April 21, 2016 marked my first Muster as a Former Student, and while the experience was definitely different than the previous four years in Aggieland, it was no less profound.
For Aggies, Muster is the most tangible experience of the Aggie Spirit. It’s a time to honor our fellow classmates and loved ones who have recently passed away, lighting a candle and proclaiming, “Here” during roll call. Watching a stadium somberly answer to the list of deceased is magnificent to say the least; it is awe-inspiring and poignant and powerful. Based on my undergraduate Muster experiences, San Jacinto Day’s ritual is the embodiment of Aggie grandeur: a tradition that is fulfilled in the most epic of reverence.
But there’s another reason why we Aggies Muster: to honor the dead, yes, but also to celebrate the living. The March 1923 Texas Aggie is often quoted: “If there is an A&M man in one hundred miles of you, you are expected to get together, eat a little, and live over the days you spent at the A&M College of Texas.”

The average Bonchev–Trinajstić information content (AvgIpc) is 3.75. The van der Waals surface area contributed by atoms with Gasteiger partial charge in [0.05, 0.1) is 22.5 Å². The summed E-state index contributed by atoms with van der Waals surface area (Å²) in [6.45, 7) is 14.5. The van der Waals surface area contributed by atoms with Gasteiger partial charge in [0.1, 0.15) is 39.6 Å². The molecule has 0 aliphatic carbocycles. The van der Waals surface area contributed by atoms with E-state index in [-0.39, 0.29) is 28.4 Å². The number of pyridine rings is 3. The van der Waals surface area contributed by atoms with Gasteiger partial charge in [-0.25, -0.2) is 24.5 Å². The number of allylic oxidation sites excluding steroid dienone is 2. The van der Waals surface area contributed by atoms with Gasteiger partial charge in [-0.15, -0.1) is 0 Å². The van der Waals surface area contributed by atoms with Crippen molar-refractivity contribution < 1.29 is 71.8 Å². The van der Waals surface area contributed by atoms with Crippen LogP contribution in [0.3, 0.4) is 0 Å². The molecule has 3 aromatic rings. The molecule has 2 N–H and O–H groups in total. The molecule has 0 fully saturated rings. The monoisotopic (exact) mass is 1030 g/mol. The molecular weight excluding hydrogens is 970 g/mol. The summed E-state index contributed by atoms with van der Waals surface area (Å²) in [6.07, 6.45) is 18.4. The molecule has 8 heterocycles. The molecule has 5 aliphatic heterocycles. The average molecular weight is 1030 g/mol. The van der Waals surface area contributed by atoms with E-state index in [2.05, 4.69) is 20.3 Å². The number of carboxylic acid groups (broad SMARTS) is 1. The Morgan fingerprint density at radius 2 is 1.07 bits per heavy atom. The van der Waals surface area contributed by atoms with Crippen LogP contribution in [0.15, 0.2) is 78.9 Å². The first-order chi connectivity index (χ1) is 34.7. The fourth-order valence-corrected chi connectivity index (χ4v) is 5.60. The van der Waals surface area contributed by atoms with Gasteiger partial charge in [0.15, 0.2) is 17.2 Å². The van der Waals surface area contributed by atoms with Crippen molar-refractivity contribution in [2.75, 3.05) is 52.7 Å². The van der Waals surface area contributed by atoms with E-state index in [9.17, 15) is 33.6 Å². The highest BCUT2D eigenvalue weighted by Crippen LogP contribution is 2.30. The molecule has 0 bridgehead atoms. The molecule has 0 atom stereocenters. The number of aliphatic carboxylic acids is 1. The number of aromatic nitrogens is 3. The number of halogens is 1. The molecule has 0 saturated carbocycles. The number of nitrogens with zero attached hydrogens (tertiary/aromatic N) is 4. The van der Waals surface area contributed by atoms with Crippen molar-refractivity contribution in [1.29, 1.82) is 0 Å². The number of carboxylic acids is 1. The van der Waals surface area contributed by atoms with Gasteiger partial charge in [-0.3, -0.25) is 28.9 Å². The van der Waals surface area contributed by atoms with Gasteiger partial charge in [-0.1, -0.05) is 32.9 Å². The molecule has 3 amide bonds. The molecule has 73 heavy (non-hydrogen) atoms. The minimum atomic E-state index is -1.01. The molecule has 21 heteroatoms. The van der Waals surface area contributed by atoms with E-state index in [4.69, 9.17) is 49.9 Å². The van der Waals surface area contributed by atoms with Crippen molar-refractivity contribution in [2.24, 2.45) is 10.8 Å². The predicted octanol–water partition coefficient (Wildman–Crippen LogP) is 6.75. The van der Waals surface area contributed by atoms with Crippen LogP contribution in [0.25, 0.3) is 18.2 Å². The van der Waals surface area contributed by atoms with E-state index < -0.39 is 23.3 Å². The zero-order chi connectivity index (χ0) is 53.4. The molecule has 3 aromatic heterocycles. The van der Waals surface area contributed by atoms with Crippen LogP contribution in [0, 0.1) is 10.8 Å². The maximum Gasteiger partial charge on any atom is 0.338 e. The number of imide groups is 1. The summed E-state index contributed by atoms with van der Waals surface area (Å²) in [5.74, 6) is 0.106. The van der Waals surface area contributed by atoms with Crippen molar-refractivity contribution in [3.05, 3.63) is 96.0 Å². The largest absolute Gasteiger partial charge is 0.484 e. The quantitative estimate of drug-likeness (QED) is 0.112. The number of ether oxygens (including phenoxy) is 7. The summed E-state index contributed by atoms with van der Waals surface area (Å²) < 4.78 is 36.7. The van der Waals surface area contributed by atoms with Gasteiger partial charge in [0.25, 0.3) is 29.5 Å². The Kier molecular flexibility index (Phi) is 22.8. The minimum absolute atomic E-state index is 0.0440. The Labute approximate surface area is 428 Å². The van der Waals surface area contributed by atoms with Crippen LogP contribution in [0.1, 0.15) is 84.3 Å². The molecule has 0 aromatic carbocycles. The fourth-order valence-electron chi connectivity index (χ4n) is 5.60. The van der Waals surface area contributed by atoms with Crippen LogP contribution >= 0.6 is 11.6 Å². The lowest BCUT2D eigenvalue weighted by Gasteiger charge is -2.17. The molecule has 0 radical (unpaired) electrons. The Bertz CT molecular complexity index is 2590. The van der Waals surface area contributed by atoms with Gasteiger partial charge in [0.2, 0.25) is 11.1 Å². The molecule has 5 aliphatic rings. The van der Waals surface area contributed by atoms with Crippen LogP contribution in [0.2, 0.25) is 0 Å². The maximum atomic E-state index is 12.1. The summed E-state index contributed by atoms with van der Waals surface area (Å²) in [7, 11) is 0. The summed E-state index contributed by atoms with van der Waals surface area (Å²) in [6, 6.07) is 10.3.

Camaraderie has always been emphasized when describing Muster, but as a student, you live that every day. There is no need to track down an Aggie 100 miles away because there are probably ten less than 100 feet from you.
Now I moved to Houston, a measly hour and a half outside of College Station, so it’s not like I struggle to find other Aggies. But it’s not quite as easy to reminisce as it once was. I’m still very close to my friends from school, but we have new lives consumed with jobs and relationships and travel and all sorts of other “adult” things. We’ve moved on from our beloved Texas A&M, it still being a major part of our lives, but no longer being our whole lives.
To jump back into that mindset — of MSC programs and Fightin’ Texas Aggie Football and Fish Camp and late nights in the library and going to the Chicken after Midnight Yell and so many other shared memories — that’s not something you get to do everyday, much less with thousands of fellow Aggies who have similar experiences. Tonight I did just that, with old and new friends alike. It’s a real blessing to remember where you came from, and thank those who came before you by declaring unanimously that you stand for them.
“May good fortune smile upon us until we meet again.”